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Erectile Troubles in Middle Age a Bad Sign for Men’s Brains

Erectile Troubles in Middle Age a Bad Sign for Men’s Brains

FRIDAY, June 2, 2023 (HealthDay News) — Erectile dysfunction (ED) has been tied to an increased risk of diabetes, hypertension and heart disease. Now, research suggests that erectile woes during late middle age may be linked to a person’s possibilities of developing memory issues in a while.

“Because subtle changes in erectile function were related to memory decline, our results suggest that neglecting this aspect of sexual health may contribute to cases of cognitive impairment and dementia in men,” said study writer Tyler Reed Bell. He’s a post-doctoral scholar on the University of California, San Diego.

“An oz of erectile function treatment could also be price kilos within the variety of years lived without cognitive impairment or dementia,” Bell reasoned.

Researchers don’t know precisely how the 2 conditions are linked, but they’ve a theory. “It is probably going related to microvascular changes [in the walls of the small blood vessels] which can be essential to each penile and cognitive health,” Bell suggested.

For the study, the researchers tracked associations between erectile function, sexual satisfaction, and memory and considering skills (“cognition”) in greater than 800 men, about age 56 on average on the study’s start.

The boys underwent tests of their memory and processing speed and accomplished questionnaires about erectile function and sexual satisfaction after they were 56, 61 and 68.

Those men who had reduced erectile function at age 56 were more prone to have lower scores on the memory and processing speed tests at the identical age. As well as, men with lower erectile function when the study began showed greater and faster declines in memory over time, the findings showed.

“Possibly we should always start excited about ED as a canary within the coal mine,” said study lead writer Carol Franz, a professor psychiatry at UCSD. “From our and other research ED appears to be an early sensitive indicator of multiple facets of poor cognitive, physical, and mental health in men — prior to overt manifestation of other diseases.”

So the message from each researchers is: Don’t wait. If you happen to notice problems in erectile function, even slight changes, consult with your doctor.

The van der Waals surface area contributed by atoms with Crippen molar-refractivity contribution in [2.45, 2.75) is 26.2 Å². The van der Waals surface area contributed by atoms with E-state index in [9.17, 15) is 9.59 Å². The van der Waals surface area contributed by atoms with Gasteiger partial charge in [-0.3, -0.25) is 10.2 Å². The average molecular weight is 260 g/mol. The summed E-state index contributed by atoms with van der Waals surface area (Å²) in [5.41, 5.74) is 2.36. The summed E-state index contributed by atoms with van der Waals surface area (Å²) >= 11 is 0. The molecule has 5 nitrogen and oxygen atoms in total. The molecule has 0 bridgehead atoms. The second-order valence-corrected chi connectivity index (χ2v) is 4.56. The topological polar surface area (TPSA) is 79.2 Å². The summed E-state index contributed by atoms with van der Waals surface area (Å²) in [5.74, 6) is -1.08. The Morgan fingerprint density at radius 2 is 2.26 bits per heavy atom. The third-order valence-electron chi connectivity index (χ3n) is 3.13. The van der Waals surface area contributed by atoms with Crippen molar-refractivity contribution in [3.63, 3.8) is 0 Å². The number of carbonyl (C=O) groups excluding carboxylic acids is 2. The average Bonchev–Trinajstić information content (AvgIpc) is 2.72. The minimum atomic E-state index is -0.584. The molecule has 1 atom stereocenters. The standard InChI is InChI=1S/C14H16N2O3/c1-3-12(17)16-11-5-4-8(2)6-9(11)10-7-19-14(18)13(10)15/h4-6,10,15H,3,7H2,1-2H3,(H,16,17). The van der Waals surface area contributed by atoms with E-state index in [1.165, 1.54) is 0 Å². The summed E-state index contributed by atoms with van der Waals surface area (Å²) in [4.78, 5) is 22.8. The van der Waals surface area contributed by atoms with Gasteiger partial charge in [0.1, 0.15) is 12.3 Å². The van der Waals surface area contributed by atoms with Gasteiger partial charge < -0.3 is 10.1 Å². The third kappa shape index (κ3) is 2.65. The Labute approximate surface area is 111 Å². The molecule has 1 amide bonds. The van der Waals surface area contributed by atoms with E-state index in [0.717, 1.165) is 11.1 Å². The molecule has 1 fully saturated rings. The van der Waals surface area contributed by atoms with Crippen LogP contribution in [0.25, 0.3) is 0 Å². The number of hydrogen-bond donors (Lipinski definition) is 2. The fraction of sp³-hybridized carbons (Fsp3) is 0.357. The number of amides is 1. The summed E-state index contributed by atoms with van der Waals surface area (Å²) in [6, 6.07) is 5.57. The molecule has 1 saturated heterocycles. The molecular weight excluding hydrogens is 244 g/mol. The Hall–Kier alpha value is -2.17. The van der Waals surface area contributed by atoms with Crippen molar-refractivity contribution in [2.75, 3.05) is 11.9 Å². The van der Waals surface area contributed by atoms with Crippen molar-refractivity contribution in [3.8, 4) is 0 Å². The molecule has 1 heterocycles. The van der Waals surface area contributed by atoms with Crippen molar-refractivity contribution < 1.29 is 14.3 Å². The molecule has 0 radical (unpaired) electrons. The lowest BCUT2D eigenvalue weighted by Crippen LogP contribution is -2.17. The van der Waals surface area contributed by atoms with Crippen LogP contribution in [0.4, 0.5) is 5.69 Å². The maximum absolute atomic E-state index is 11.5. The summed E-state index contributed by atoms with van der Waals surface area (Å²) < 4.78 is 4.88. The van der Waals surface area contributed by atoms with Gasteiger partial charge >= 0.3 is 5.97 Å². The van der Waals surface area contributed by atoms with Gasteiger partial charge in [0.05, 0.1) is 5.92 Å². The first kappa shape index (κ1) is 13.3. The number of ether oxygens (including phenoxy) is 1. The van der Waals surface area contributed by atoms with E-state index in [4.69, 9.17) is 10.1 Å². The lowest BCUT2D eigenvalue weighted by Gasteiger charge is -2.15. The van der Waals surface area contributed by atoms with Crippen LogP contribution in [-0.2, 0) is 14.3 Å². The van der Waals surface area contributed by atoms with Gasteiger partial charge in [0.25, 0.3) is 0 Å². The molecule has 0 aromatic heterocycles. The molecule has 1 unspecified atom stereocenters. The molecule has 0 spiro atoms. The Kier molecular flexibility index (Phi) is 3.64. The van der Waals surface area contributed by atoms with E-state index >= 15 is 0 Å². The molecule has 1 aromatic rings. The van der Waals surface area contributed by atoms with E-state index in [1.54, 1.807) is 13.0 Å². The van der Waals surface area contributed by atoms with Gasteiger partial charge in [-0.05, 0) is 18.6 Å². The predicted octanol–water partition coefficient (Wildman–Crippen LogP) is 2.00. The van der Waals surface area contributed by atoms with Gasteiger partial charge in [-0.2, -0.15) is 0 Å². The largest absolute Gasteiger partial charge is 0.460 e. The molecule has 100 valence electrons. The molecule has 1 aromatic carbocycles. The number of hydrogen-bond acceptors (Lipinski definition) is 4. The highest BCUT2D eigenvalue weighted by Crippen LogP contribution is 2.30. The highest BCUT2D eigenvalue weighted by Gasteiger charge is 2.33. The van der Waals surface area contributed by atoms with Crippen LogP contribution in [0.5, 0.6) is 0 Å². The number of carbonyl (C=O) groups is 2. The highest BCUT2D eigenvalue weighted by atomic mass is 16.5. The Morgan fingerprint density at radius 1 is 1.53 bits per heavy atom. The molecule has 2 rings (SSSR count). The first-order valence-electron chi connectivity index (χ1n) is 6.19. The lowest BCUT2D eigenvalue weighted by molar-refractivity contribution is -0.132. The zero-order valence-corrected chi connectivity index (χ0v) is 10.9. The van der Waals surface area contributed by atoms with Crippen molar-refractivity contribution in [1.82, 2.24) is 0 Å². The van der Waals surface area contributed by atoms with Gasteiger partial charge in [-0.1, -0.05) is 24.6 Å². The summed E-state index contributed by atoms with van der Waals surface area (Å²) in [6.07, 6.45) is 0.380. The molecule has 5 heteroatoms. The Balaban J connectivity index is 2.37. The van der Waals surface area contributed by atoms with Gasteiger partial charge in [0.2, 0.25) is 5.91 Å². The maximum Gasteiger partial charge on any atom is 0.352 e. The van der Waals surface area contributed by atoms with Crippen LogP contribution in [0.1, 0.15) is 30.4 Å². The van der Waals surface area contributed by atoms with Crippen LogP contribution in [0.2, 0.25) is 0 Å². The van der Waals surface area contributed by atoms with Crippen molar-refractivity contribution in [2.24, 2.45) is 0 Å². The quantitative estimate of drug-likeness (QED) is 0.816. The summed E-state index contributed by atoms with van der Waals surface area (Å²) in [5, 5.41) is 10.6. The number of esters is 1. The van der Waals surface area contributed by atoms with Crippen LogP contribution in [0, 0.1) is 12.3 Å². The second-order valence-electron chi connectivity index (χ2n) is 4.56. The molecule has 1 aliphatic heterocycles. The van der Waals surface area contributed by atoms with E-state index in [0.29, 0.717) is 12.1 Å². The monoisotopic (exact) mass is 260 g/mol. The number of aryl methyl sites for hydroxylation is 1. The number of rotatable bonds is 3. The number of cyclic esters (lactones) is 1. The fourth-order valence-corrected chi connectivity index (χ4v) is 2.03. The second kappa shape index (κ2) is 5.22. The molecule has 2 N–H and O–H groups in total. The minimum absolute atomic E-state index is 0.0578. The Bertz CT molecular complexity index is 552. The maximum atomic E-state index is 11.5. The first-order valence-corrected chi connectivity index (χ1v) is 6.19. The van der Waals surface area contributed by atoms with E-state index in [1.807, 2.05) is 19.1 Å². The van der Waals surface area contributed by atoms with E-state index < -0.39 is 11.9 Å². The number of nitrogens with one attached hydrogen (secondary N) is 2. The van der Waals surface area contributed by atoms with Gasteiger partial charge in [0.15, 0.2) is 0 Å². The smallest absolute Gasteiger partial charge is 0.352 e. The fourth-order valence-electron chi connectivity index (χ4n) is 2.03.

A health care provider will help rule out many possible reasons for erectile function problems and develop a plan involving medication and lifestyle changes to enhance erectile function, Bell said.

“Sixty is the brand new 30, and there needs to be no reason to think about ED an inevitable health symptom just as we’d not accept ED as a standard symptom when someone is of their early adult years,” Bell said.

The study, recently published in The Gerontologist, can’t prove a cause-and-effect relationship.

Still, “we all know that ED generally is a marker of health issues and generally is a predictor of overall cardiac health as well, and now that it has been linked to cognitive function, it’s much more essential to forestall vascular disease from getting worse,” agreed Dr. Raevti Bole, a urologist on the Glickman Urological & Kidney Institute at Cleveland Clinic in Ohio.

Men should see their primary care doctor after they first notice problems achieving or maintaining an erection. “ED will be the first issue that many men notice and needs to be the one which makes them pick up their phone to call the doctor,” said Bole, who had no ties to the brand new study.

“If there are any health issues which can be resulting in the ED, corresponding to hypertension, cardiac disease or diabetes, it’s essential to get them diagnosed and treated,” Bole said.

This proactive approach can stave off further damage. “If the underlying conditions proceed to go untreated and so they worsen, this will result in worsening vascular disease and worsening problems everywhere in the body, not only the erections,” Bole added.

Franz agreed, but noted that “few people understand that ED is a red flag. What number of physicians incorporate such questions into annual checkups in order that they’ve a way of when changes occur or help men to feel more comfortable talking about their sexual health?”

“Hopefully this research will help educate men, their partners, and the medical community about ED and reduce the stigma related to talking about this condition,” she said.

More information

Learn more about how ED is diagnosed and treated on the Cleveland Clinic.

SOURCES: Tyler Reed Bell, PhD, post-doctoral scholar, University of California, San Diego; Carol Franz, PhD, professor of psychiatry, University of California, San Diego; Raevti Bole, MD, urologist, Glickman Urological & Kidney Institute, Cleveland Clinic, Ohio; The Gerontologist, March 2023


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